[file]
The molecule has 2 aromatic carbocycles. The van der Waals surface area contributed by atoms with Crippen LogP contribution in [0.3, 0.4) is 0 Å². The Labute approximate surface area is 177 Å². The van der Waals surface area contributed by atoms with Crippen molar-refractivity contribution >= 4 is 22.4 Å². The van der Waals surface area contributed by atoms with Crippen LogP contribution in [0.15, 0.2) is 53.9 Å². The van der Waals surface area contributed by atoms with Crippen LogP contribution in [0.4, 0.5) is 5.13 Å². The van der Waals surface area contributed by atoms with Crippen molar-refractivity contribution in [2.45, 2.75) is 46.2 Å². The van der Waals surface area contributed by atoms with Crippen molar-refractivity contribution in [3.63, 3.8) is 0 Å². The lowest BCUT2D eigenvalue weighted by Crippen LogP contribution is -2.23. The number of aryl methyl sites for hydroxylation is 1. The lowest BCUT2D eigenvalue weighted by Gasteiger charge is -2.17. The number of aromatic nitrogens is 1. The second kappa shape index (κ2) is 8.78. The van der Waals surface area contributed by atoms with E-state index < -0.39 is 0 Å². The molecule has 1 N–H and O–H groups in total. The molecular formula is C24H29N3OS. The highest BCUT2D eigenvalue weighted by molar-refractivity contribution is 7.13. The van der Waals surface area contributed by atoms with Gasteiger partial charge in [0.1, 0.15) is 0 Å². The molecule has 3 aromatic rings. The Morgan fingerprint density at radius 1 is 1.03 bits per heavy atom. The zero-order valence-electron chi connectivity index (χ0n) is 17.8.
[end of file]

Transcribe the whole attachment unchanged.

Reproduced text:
The molecule has 2 aromatic carbocycles. The van der Waals surface area contributed by atoms with Crippen LogP contribution in [0.3, 0.4) is 0 Å². The Labute approximate surface area is 177 Å². The van der Waals surface area contributed by atoms with Crippen molar-refractivity contribution >= 4 is 22.4 Å². The van der Waals surface area contributed by atoms with Crippen LogP contribution in [0.15, 0.2) is 53.9 Å². The van der Waals surface area contributed by atoms with Crippen LogP contribution in [0.4, 0.5) is 5.13 Å². The van der Waals surface area contributed by atoms with Crippen molar-refractivity contribution in [2.45, 2.75) is 46.2 Å². The van der Waals surface area contributed by atoms with Crippen molar-refractivity contribution in [3.63, 3.8) is 0 Å². The lowest BCUT2D eigenvalue weighted by Crippen LogP contribution is -2.23. The number of aryl methyl sites for hydroxylation is 1. The lowest BCUT2D eigenvalue weighted by Gasteiger charge is -2.17. The number of aromatic nitrogens is 1. The second kappa shape index (κ2) is 8.78. The van der Waals surface area contributed by atoms with E-state index < -0.39 is 0 Å². The molecule has 1 N–H and O–H groups in total. The molecular formula is C24H29N3OS. The highest BCUT2D eigenvalue weighted by molar-refractivity contribution is 7.13. The van der Waals surface area contributed by atoms with Gasteiger partial charge in [0.1, 0.15) is 0 Å². The molecule has 3 aromatic rings. The Morgan fingerprint density at radius 1 is 1.03 bits per heavy atom. The zero-order valence-electron chi connectivity index (χ0n) is 17.8.